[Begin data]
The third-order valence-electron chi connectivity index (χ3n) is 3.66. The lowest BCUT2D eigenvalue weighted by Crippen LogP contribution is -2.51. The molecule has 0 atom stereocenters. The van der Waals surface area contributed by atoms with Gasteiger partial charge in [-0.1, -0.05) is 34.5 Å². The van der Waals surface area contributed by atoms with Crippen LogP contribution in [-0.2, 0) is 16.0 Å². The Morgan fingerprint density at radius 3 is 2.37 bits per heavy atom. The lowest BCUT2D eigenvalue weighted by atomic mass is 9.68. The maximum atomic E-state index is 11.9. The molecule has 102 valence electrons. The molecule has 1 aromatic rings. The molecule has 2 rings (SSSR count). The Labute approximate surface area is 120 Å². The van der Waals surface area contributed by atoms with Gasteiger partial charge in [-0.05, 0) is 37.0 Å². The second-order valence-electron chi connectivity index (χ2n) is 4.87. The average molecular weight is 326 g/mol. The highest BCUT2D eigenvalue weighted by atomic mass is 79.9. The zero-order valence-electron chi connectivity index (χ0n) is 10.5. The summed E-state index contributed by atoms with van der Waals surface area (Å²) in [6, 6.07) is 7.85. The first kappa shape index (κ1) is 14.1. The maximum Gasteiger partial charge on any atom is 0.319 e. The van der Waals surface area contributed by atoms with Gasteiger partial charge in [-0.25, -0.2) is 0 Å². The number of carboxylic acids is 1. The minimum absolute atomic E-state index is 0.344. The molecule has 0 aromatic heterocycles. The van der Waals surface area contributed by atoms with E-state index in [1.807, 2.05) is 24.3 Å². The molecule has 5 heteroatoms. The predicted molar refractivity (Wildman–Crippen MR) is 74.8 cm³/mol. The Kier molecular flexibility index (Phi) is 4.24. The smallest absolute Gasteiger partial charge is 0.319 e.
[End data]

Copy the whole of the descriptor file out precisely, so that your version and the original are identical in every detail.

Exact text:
The third-order valence-electron chi connectivity index (χ3n) is 3.66. The lowest BCUT2D eigenvalue weighted by Crippen LogP contribution is -2.51. The molecule has 0 atom stereocenters. The van der Waals surface area contributed by atoms with Gasteiger partial charge in [-0.1, -0.05) is 34.5 Å². The van der Waals surface area contributed by atoms with Crippen LogP contribution in [-0.2, 0) is 16.0 Å². The Morgan fingerprint density at radius 3 is 2.37 bits per heavy atom. The lowest BCUT2D eigenvalue weighted by atomic mass is 9.68. The maximum atomic E-state index is 11.9. The molecule has 102 valence electrons. The molecule has 1 aromatic rings. The molecule has 2 rings (SSSR count). The Labute approximate surface area is 120 Å². The van der Waals surface area contributed by atoms with Gasteiger partial charge in [-0.05, 0) is 37.0 Å². The second-order valence-electron chi connectivity index (χ2n) is 4.87. The average molecular weight is 326 g/mol. The highest BCUT2D eigenvalue weighted by atomic mass is 79.9. The zero-order valence-electron chi connectivity index (χ0n) is 10.5. The summed E-state index contributed by atoms with van der Waals surface area (Å²) in [6, 6.07) is 7.85. The first kappa shape index (κ1) is 14.1. The maximum Gasteiger partial charge on any atom is 0.319 e. The van der Waals surface area contributed by atoms with Gasteiger partial charge in [-0.25, -0.2) is 0 Å². The number of carboxylic acids is 1. The minimum absolute atomic E-state index is 0.344. The molecule has 0 aromatic heterocycles. The van der Waals surface area contributed by atoms with E-state index in [1.807, 2.05) is 24.3 Å². The molecule has 5 heteroatoms. The predicted molar refractivity (Wildman–Crippen MR) is 74.8 cm³/mol. The Kier molecular flexibility index (Phi) is 4.24. The smallest absolute Gasteiger partial charge is 0.319 e.